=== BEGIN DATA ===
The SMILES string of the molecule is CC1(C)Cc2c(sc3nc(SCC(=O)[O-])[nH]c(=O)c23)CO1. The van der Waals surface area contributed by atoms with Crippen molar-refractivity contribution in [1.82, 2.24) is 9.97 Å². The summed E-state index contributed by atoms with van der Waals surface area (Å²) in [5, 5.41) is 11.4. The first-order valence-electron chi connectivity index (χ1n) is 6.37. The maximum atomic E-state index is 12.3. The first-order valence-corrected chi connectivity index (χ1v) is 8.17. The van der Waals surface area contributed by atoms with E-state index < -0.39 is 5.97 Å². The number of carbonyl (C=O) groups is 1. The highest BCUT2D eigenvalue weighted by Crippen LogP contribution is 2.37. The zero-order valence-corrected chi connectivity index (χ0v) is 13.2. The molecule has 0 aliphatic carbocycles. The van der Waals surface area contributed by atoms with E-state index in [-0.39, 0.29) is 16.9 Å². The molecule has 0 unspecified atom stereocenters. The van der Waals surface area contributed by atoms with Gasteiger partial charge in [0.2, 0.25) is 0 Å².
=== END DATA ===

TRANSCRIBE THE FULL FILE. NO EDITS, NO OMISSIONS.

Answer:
The SMILES string of the molecule is CC1(C)Cc2c(sc3nc(SCC(=O)[O-])[nH]c(=O)c23)CO1. The van der Waals surface area contributed by atoms with Crippen molar-refractivity contribution in [1.82, 2.24) is 9.97 Å². The summed E-state index contributed by atoms with van der Waals surface area (Å²) in [5, 5.41) is 11.4. The first-order valence-electron chi connectivity index (χ1n) is 6.37. The maximum atomic E-state index is 12.3. The first-order valence-corrected chi connectivity index (χ1v) is 8.17. The van der Waals surface area contributed by atoms with E-state index < -0.39 is 5.97 Å². The number of carbonyl (C=O) groups is 1. The highest BCUT2D eigenvalue weighted by Crippen LogP contribution is 2.37. The zero-order valence-corrected chi connectivity index (χ0v) is 13.2. The molecule has 0 aliphatic carbocycles. The van der Waals surface area contributed by atoms with E-state index in [-0.39, 0.29) is 16.9 Å². The molecule has 0 unspecified atom stereocenters. The van der Waals surface area contributed by atoms with Gasteiger partial charge in [0.2, 0.25) is 0 Å².